Niagara Gazette — • Engine oil and transmission fluid sealers: This category of chemicals, when added to engine oil or trans oil, restores aged-hardened rubber seals that are leaking so that they are once again soft and supple. As the seals swell, they tighten against the mating surface and the leak stops. However, in short order the sealer chemical wears out, the seals return to their hardened state, and the leak is back. It is for this reason I do not recommend using these products. Have the component re-sealed or rebuilt. You can’t restore rubber to seals, nor can you restore metal to sealing surfaces. Don't waste your money on such foolishness. Fix the problem or risk causing more damage (and that means more money out of your pocket in the long run).
• Radiator stop leak: These chemicals are designed to course through the cooling system to the location of a leak. When the stop leak product finds an exit from the cooling system, it starts to close the leak by “building on itself” as it exits the system. However, problems arise when system pressure is restored. For example, in the case of aged and brittle radiators, wear is relative and another leak will spring up. In addition, “stop leak” tends to stop up other small orifices in the system such as heater cores. A plugged heater core causes the vehicle’s heater to malfunction. Finally, I have seen so much stop leak used in an engine that it literally clogged up an entire bank of water jackets. These are passageways lining the cylinder walls through which engine coolant flows, transferring heat away from the engine. This stuff harms more cars than it fixes.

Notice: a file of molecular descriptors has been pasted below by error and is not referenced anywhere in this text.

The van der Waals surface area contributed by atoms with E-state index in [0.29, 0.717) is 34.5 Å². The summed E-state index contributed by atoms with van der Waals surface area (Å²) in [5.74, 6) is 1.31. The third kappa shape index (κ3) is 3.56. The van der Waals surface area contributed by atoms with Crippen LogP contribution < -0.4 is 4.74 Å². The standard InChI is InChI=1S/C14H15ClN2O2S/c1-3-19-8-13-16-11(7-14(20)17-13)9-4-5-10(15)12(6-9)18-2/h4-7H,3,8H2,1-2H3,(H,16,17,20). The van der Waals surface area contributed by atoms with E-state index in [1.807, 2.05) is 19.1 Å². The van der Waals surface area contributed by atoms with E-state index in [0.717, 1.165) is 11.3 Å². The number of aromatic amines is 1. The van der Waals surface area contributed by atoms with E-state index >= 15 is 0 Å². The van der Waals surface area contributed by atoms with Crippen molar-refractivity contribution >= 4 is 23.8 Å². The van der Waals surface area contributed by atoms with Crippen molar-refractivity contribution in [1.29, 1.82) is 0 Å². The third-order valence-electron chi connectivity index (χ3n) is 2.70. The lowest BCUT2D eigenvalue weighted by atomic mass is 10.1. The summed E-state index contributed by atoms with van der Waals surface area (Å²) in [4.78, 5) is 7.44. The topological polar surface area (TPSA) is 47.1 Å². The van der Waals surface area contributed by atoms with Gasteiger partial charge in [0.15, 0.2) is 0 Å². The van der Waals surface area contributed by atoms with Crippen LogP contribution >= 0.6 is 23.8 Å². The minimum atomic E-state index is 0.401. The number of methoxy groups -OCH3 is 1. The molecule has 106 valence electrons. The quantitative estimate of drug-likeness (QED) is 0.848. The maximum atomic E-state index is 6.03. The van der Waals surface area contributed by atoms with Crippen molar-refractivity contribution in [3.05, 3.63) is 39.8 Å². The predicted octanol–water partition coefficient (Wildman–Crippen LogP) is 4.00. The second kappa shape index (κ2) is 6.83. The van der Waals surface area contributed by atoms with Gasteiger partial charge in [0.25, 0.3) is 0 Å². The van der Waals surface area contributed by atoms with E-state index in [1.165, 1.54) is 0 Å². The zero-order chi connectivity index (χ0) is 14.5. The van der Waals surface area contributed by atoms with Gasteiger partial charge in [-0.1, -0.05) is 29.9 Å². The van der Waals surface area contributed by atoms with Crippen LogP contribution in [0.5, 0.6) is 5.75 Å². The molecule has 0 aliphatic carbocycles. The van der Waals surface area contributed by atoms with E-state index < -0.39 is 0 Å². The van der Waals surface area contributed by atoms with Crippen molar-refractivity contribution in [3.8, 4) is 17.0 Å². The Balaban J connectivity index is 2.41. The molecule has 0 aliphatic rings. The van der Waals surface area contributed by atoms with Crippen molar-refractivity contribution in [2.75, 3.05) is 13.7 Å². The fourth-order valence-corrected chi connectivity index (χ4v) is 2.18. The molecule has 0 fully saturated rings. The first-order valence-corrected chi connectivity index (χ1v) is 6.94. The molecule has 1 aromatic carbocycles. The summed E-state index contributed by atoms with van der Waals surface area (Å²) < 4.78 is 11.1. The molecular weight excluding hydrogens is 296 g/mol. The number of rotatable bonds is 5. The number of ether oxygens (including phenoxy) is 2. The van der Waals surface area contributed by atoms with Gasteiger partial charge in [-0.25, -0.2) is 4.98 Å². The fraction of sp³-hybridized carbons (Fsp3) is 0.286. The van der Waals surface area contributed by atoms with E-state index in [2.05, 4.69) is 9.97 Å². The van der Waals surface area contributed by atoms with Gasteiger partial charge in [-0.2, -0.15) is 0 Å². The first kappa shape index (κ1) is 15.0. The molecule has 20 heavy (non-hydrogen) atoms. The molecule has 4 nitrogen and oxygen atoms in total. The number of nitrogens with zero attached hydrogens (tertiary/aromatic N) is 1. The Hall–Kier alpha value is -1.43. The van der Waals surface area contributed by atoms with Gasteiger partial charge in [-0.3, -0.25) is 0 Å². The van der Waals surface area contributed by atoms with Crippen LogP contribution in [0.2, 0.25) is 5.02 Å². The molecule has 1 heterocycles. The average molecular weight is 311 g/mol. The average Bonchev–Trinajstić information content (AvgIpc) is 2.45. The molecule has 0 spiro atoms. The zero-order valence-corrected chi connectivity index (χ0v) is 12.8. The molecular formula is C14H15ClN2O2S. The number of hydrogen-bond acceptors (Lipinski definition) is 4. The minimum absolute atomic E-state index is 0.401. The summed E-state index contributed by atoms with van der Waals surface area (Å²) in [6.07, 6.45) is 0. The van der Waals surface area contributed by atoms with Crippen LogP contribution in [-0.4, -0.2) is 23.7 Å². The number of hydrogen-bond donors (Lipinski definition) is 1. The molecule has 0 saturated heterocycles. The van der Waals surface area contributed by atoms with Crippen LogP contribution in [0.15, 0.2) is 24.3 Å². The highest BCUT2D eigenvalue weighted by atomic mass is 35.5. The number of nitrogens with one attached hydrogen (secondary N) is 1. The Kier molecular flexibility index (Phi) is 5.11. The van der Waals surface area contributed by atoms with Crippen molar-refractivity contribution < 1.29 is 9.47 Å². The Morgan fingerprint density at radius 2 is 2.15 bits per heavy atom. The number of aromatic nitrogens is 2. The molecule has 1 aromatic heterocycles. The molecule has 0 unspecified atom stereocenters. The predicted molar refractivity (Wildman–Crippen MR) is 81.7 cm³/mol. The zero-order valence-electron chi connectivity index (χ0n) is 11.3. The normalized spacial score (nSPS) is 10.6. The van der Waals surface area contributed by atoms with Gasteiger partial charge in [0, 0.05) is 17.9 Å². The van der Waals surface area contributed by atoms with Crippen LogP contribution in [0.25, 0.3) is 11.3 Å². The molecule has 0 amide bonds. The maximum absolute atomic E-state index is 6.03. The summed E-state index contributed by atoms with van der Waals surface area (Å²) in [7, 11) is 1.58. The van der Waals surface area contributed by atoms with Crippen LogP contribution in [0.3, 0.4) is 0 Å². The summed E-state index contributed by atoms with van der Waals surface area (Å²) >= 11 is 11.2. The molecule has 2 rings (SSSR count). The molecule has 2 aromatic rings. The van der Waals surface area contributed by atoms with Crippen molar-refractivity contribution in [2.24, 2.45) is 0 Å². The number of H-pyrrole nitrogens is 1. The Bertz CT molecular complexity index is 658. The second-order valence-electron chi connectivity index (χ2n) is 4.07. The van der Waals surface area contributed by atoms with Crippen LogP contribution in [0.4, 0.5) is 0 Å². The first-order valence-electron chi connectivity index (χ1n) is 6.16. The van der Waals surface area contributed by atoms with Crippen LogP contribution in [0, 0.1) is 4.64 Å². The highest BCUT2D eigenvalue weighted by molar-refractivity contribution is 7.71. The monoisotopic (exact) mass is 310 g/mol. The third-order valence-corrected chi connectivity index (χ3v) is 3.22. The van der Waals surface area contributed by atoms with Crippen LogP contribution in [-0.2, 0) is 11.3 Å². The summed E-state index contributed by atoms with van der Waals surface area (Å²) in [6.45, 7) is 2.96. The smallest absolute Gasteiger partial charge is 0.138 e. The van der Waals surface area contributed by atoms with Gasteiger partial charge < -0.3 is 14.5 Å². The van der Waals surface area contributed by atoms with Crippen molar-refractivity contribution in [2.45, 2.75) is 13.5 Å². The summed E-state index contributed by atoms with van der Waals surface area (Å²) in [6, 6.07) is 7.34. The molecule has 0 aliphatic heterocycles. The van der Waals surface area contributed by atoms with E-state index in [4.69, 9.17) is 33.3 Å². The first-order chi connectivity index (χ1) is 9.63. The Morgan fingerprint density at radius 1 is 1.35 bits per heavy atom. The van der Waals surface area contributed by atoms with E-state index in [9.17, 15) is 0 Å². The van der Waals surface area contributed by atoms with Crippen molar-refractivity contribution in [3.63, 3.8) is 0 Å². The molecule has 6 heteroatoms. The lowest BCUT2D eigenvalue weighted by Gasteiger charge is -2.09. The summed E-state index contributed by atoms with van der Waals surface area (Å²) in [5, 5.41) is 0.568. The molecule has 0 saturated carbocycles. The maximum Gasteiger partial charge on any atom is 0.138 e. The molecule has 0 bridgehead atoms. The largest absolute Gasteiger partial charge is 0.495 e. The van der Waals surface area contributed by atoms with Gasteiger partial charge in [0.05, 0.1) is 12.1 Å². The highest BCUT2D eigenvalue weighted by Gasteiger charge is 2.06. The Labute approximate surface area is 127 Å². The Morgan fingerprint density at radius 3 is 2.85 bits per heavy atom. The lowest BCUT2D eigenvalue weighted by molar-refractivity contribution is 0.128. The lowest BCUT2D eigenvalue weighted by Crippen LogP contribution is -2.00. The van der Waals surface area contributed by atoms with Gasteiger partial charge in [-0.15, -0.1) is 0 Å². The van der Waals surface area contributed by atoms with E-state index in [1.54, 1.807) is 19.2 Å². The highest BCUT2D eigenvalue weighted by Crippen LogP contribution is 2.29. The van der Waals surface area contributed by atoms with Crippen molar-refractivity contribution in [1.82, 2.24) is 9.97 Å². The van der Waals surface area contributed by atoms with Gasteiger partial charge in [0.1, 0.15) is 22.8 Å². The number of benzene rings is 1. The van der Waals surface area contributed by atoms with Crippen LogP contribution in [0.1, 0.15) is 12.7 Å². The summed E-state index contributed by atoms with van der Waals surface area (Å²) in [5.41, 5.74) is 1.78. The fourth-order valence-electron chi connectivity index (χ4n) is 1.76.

‘Til next time ... Keep Rollin’"America's Car Show" with Tom Torbjornsen airs 7:30 p.m. Wednesday, 9 a.m. Thursday and 11 a.m. Saturday on WBBZ-TV.